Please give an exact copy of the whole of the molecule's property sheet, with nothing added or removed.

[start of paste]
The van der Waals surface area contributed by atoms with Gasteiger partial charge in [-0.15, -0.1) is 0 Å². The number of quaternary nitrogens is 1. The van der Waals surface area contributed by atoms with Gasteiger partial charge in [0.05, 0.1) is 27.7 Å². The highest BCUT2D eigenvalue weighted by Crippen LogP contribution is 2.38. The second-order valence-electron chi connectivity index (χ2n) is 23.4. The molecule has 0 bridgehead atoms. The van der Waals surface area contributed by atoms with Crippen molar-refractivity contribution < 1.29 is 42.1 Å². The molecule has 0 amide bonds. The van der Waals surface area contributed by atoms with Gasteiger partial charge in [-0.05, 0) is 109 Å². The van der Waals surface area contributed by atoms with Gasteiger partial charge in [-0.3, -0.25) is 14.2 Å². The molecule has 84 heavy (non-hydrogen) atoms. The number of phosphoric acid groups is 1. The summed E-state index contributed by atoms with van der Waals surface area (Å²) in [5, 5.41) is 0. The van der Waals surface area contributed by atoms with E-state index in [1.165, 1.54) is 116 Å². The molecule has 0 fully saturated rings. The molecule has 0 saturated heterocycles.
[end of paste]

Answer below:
The van der Waals surface area contributed by atoms with Gasteiger partial charge in [-0.15, -0.1) is 0 Å². The number of quaternary nitrogens is 1. The van der Waals surface area contributed by atoms with Gasteiger partial charge in [0.05, 0.1) is 27.7 Å². The highest BCUT2D eigenvalue weighted by Crippen LogP contribution is 2.38. The second-order valence-electron chi connectivity index (χ2n) is 23.4. The molecule has 0 bridgehead atoms. The van der Waals surface area contributed by atoms with Crippen molar-refractivity contribution < 1.29 is 42.1 Å². The molecule has 0 amide bonds. The van der Waals surface area contributed by atoms with Gasteiger partial charge in [-0.05, 0) is 109 Å². The van der Waals surface area contributed by atoms with Gasteiger partial charge in [-0.3, -0.25) is 14.2 Å². The molecule has 84 heavy (non-hydrogen) atoms. The number of phosphoric acid groups is 1. The summed E-state index contributed by atoms with van der Waals surface area (Å²) in [5, 5.41) is 0. The van der Waals surface area contributed by atoms with E-state index in [1.165, 1.54) is 116 Å². The molecule has 0 fully saturated rings. The molecule has 0 saturated heterocycles.